I’ve heard some Christians (generally Calvinists) say something to the effect of the purpose of our existence is to worship God. I hope this doesn’t sound blasphemous, but I find such a premise disturbing. It seems narcissistic to create beings to worship oneself. Why did God create us?
I don’t have any great insights on that, qaz. I do feel that ‘worship’ of God can be done in all that we do, not ‘just’ admiring God - though truth be told, I can’t wait to do just that, to be in His presence, to share that Presence with people that I will see and understand and love as we are overwhelmed in the presence of the Creator, the fountain of all joy and truth and love. I can’t think of anything more wonderful. I get happy just thinking about it. All shall be well.
Then whatever He has planned for us, as we are free from the fear of death, will not be drudgery but joy.
I think the vocabulary of ‘heaven’ will be love joy peace patience gentleness goodness and other such words. We know those things in a miniscule measure now, if we are fortunate, but sporadically. To live infused with those things, free of fear or failure, will be worship indeed.
Even though I disagreed with J Richard Middleton’s thesis, I loved what he said about our purpose: We were created to work.
I’ve long preferred understanding the reality of God as so secure that it’s not like God would need our bouquets or affirmation. Acts 17:25 says that it’s not “as if He needed anything.” Thus I can trust that God is in a position to give, but has no desperate need to use me up.
But OTOH, if God is Love and epitomizes Goodness, then we might assume that God joyfully creates in order to securely share that goodness beyond Himself. And I find that when I praise or magnify to others something that I really dig, I then enjoy that blessing even more.
Good point bringing up this verse. I’m still not sure what you think our purpose is, though.
@davo what do you think is the purpose of our existence?
I sense the implication would be to share in the joy of Goodness and relationship.
That’s a fairly broad question. I’d say one purpose would be to… dress, till and keep the earth.
There are many answers - philosophically and theologically - to the forum question. This Wiki article will highlight some.
The non-denominational site - Got Questions - has an answer
That’s fairly good though I’d say that a 21st century view of it would be that the purpose is to help the creator create something of marvel… Art and building and creation are wondrous. God wants that from us. Not stagnation and living in the past. God loves boldness and inventive thoughts. Initiative and forward thinking.
Thats my thoughts and I’m sticken to em.
There are many purposes. The main one is to worship YourSelf. We fall in love with our true selves like a mother falls in love with her baby. I have been crucified with Christ. It’s no longer I who lives but Christ lives within me (Col. 3:3). I put on the new self having been created according to God in righteousness and holiness of truth. (Eph. 4:24). It’s more like a peeling away of an onion until I get down to the core me or the true loving and compassionate me. That’s the me I love. The one united to Christ. The false me is that egotistical mean spirited person driven by a hundred forms of unhealthy fear and self-delusion.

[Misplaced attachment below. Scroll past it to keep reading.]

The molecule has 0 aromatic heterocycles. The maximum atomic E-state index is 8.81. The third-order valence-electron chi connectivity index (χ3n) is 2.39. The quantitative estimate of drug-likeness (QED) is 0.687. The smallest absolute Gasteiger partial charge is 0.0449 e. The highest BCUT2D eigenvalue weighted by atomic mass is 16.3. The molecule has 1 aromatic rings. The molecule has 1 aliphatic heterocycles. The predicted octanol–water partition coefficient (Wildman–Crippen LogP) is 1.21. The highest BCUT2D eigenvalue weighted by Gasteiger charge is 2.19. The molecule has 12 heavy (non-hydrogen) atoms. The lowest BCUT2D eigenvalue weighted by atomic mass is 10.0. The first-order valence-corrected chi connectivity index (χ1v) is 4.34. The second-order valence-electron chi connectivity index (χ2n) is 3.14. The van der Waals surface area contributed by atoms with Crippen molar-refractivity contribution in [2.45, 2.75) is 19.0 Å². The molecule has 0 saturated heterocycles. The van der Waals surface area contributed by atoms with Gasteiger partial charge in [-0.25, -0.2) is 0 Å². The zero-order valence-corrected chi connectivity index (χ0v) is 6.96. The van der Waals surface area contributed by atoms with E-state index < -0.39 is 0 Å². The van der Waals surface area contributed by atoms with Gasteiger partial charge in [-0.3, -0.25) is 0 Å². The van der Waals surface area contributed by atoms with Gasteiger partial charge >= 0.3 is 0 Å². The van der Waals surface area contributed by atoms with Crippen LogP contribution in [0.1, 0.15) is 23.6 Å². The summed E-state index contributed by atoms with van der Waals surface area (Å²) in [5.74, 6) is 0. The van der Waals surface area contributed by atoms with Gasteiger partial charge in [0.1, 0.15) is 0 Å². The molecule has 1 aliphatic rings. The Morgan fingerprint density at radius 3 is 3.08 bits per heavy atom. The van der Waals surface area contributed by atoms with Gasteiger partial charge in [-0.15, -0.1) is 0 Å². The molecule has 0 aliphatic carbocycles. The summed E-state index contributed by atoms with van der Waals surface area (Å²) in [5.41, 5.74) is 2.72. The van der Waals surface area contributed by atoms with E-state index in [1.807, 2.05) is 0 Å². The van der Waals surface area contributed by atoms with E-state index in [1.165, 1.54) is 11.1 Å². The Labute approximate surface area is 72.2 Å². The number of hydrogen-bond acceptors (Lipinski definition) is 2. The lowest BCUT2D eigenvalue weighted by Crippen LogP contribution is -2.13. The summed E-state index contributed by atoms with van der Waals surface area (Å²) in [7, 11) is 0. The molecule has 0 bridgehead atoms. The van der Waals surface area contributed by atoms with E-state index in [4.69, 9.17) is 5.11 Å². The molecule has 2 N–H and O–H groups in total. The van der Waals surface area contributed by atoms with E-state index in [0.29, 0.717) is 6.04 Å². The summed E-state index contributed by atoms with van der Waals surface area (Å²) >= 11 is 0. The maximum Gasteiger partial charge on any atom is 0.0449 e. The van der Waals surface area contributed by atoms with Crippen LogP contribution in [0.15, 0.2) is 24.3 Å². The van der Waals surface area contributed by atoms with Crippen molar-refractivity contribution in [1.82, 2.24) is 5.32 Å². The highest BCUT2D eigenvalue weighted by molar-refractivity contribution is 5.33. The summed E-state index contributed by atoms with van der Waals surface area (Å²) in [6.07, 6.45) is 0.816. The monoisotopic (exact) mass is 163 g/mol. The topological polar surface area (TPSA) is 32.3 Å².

I have forgotten all of Creation
Only the Creator remains
I have turned my attention
to that which is within me
It is there where I am in love
with the Beloved
St. John of the Cross ~~ Roman Catholic
I Am In Love With Love
I am in love with love
love is in love with me
my body fell in love
with my soul
and my soul fell in love
we take turns in loving
we take turns in being loved
When I turn my focus inward and on me and God I can be quite happy. Sitting around worrying about the rest of the world can steal my peace and joy. The idea is to love those in your own particular area you are called to. Love your loved ones, yourself, and God. Like we learned in A.A. we take care of ourselves first. People have criticized A.A. in this respect as being a “selfish” program. Is that a bad thing? Is taking care of myself first bad? Bill Wilson tells us in “As Bill Sees it”:
I can see why you are disturbed to hear some A.A. speakers say, A.A. is a selfish program. The word selfish ordinarily implies that one is acquisitive, demanding, and thoughtless of the welfare of others. Of course, the A.A. way of life does not at all imply such undesirable traits.
What do these speakers mean? Well, any theologian will tell you that the salvation of his own soul is the highest vocation that a man can have. Without salvation - however we might define this - he will have little or nothing. For us of A.A., there is even more urgency.
If we cannot or will not achieve sobriety, then we become truly lost, right in the here and now. We are of no value to anyone, including ourselves, until we find salvation from alcohol. Therefore, our own recovery and spiritual growth have to come first - a right and necessary kind of self concern.
We live after the return of Christ in 70 A.D. when all has been completed. We live in a new covenant era. The sacrificial system has been fulfilled and done away with. The destruction of the temple in 70 A.D. did away with the sacrificial system. The body is the new Temple where we worship Christ. Worship is to fall in love and put Christ first. Hence we nourish ourselves and take care of ourselves first.